The machine-wound balls, 8/2 on the left and Queen Anne’s Lace on the right. These came out amazing, and when I wound them on the warping reel, I realized I have enough to make a narrow warp.  I’m considering using these as warp with the machine-wound balls of Queen Anne’s Lace as weft for washcloths to use around the house.  I believe cleaning should be pretty!

And my conclusions:

Dyeing with fiber-reactive (chemical) dyes is definitely not something that is extremely child-friendly, so I’ll have to figure out how to do it either at night and/or outside while my children are otherwise occupied, and there will be STRICT rules in place when I’m working with the dyes.

And that tells you the other conclusion, that I will DEFINITELY be dyeing my own yarn now!  The entire experience was a big learning curve but so much fun.  I’m excited at the prospect of being able to choose my own colors (within reason, there’s always the surprise of not knowing EXACTLY how the yarn will take the color, and there’s always so many variables it’s difficult to get EXACTLY what was envisioned), and the concept of being about to dye warps AND weft myself to compliment each other is exciting to me.

Now to tell my husband I want to buy dye materials…


County Fair Results

I love the *idea* of the county fair. As a mom, I don’t love the execution of it. Maybe I’m a spoil-sport. Maybe I’m stuffy. I don’t know. I just don’t really enjoy it. We live in a TINY county, so if my kids enter anything, there’s a VERY good chance they’ll get at least one “blue” ribbon. But since EVERY entry gets a ribbon of some sort, I don’t even think that’s a big deal. They do though, and that’s why I do it.

I’ll do 4-H first. I was a “bad mom” and DIDN’T take pictures of the Cloverbud ribbons. They’re strictly participation. No judging at all. They’re green and pretty. And that’s it. Sariah participated in three 4-H clubs. Here’s her projects:


In Leatherworking, she got the 2nd place Champion Ribbon (the red rosette) for her dragon purse (and they didn’t award ribbons for the rounders). In Art, she entered her entire sketchbook, featuring the phoenix. And for hiking the leader had each child put together a scrapbook of the photos they took on their hikes.

Ribbon identification for Open Class: White = C Award (participation ribbon), Red = B Award (better than C, but not top quality), Blue = A Award (top quality, eligible for competing for the purple “Champion” and lavender “Reserve Champion” Rosettes).

And now, our Open Class entries. First up, the LEGO creations.

Left, we have the original “sunken ship” creation, by Sariah, age 10yo. Center is the mishmash Pirate Ship, Dragon, and Rocket/Space Ship (from instructions on the LEGO site) by Kent, one of the twins, age 7. Right is the DUPLO “Playing house with the twins” by Erik, the other twin.

Next, we have the watercolors:

Top left is called “Bookshelf and Toys” by Erik. Top Right is “Blackie the Midnight Horse” by Samantha, age 5. Bottom left is “The Dragon” by Sariah. Bottom right (this one I was most impressed with, because of his drawing ability before painting) is called “The Dragon Car” by Kent.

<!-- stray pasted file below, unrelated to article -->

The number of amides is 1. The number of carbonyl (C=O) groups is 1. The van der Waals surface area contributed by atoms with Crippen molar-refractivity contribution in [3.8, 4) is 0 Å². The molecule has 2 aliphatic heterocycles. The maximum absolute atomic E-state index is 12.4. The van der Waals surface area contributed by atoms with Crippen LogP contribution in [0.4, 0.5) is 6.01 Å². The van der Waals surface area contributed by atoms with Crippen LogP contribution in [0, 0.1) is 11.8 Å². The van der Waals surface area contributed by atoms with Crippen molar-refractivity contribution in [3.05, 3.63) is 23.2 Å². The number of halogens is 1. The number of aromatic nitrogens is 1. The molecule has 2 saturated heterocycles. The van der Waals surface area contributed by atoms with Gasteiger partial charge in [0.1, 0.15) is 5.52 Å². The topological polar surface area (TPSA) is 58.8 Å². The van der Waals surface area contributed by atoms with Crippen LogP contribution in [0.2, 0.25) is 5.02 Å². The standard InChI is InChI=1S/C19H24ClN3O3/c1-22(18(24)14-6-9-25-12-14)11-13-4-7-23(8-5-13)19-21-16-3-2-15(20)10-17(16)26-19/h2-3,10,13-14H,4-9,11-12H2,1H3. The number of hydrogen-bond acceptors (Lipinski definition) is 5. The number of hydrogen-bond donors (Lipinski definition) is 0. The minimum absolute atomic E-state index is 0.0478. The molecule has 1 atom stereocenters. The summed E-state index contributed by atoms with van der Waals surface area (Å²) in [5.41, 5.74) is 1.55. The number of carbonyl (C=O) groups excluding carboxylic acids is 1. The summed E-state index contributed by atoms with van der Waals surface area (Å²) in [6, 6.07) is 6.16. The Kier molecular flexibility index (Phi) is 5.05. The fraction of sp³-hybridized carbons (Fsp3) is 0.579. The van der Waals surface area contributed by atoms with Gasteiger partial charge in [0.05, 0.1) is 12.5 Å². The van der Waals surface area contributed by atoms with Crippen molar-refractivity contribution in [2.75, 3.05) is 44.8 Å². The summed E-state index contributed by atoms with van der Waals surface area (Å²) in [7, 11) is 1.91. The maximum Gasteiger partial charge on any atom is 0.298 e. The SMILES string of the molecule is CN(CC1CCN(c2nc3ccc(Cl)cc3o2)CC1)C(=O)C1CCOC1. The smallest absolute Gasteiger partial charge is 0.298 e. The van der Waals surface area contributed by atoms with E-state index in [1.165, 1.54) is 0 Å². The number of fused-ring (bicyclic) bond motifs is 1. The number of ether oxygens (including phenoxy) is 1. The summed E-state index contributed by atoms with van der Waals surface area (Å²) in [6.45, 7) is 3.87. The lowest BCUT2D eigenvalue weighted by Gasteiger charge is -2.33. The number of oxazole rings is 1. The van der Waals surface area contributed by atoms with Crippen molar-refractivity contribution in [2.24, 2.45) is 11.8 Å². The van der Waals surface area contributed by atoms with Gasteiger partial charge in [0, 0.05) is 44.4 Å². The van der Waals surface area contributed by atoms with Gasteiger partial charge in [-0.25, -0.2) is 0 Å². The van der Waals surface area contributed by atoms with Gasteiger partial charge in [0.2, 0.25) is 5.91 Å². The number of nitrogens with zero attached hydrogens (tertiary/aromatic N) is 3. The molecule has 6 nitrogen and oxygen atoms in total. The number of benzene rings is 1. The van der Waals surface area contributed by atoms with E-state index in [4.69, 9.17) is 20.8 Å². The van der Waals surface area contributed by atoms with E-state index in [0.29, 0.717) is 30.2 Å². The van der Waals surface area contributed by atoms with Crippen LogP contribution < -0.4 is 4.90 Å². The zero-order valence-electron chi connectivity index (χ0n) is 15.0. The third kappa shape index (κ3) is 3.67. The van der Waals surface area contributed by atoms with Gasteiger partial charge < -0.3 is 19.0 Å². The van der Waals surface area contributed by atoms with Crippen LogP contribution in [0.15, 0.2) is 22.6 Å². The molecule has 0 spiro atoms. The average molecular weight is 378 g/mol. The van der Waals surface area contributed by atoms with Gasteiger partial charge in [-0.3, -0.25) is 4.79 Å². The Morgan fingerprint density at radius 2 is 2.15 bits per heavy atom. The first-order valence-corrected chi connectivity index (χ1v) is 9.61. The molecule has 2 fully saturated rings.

I want to add a sidenote here to state a disappointment in our county fair display and organization. The watercolors were NOT all in the same section, even though they were supposed to be. One was found in the middle of photographs, another was in the oil paintings, and the last two were where they belonged with the watercolors. When we dropped everything off, they were ALL placed with the watercolors, so I have no idea how that separation happened. It was odd, but okay. My REAL disappointment came in the fiber arts (knit, crochet, embroidery, quilting, and weaving). The displays were set in tables about 20 feet long by 3 feet wide (with a “wall” behind the 3 feet section). There were two full lengths of table for the art. When you went around the corner, you got to the fiber art. There was one FULL length of table covered by quilts, pinned to the wall hanging and displayed on the tables. NONE of them overlapped more than about 8 inches. When you turned the other side of the aisle, there was ANOTHER 15 feet of quilts, displayed similarly, with nothing overlapping more than 8″. Then there was the embroidery, very prettily displayed, not overlapping. Then the weaving. They folded my blanket to 8″ wide pushed it against the framed embroidery/needlepoint on one side and the knitting on the other side, and stacked my daughter’s entry ON TOP of the blanket so you could barely see it AT ALL. Then there was the knitting on the end, prettily displayed and easy to see. And my daughter and I had the ONLY weaving entries, there was NO competition and it was visually obvious they didn’t really care about them at all, based on how they were displayed compared to all the other fiber arts.

Here’s the photo of the weavings:


So yes, I won the “Grand Champion” for the category. But considering I was also the ONLY entry for the category (children are in a different category than adult entries) it doesn’t mean much to me.

I’m now contemplating the idea of entering the state fair (which in our state is divided between the east and the west state fairs) to see how my weaving compares to others. It’s hard to “judge” a project with absolutely NOTHING to compare it to!

How to Weave (the VERY Simplified Version)